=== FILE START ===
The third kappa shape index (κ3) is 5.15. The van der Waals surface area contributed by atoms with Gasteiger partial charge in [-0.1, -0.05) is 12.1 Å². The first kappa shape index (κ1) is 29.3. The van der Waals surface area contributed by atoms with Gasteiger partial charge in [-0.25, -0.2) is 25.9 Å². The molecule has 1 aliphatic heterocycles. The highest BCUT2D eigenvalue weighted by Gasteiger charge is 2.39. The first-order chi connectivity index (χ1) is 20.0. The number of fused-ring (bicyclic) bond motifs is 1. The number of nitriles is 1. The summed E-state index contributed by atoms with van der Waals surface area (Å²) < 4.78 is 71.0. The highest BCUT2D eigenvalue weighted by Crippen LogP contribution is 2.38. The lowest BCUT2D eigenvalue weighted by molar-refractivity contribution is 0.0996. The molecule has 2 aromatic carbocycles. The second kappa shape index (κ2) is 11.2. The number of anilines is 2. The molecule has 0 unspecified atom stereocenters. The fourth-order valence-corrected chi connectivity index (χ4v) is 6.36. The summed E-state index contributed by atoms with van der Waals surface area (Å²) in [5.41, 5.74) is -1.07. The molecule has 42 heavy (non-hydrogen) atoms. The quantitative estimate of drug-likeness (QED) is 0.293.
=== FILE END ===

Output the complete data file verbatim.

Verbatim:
The third kappa shape index (κ3) is 5.15. The van der Waals surface area contributed by atoms with Gasteiger partial charge in [-0.1, -0.05) is 12.1 Å². The first kappa shape index (κ1) is 29.3. The van der Waals surface area contributed by atoms with Gasteiger partial charge in [-0.25, -0.2) is 25.9 Å². The molecule has 1 aliphatic heterocycles. The highest BCUT2D eigenvalue weighted by Gasteiger charge is 2.39. The first-order chi connectivity index (χ1) is 20.0. The number of fused-ring (bicyclic) bond motifs is 1. The number of nitriles is 1. The summed E-state index contributed by atoms with van der Waals surface area (Å²) < 4.78 is 71.0. The highest BCUT2D eigenvalue weighted by Crippen LogP contribution is 2.38. The lowest BCUT2D eigenvalue weighted by molar-refractivity contribution is 0.0996. The molecule has 2 aromatic carbocycles. The second kappa shape index (κ2) is 11.2. The number of anilines is 2. The molecule has 0 unspecified atom stereocenters. The fourth-order valence-corrected chi connectivity index (χ4v) is 6.36. The summed E-state index contributed by atoms with van der Waals surface area (Å²) in [5.41, 5.74) is -1.07. The molecule has 42 heavy (non-hydrogen) atoms. The quantitative estimate of drug-likeness (QED) is 0.293.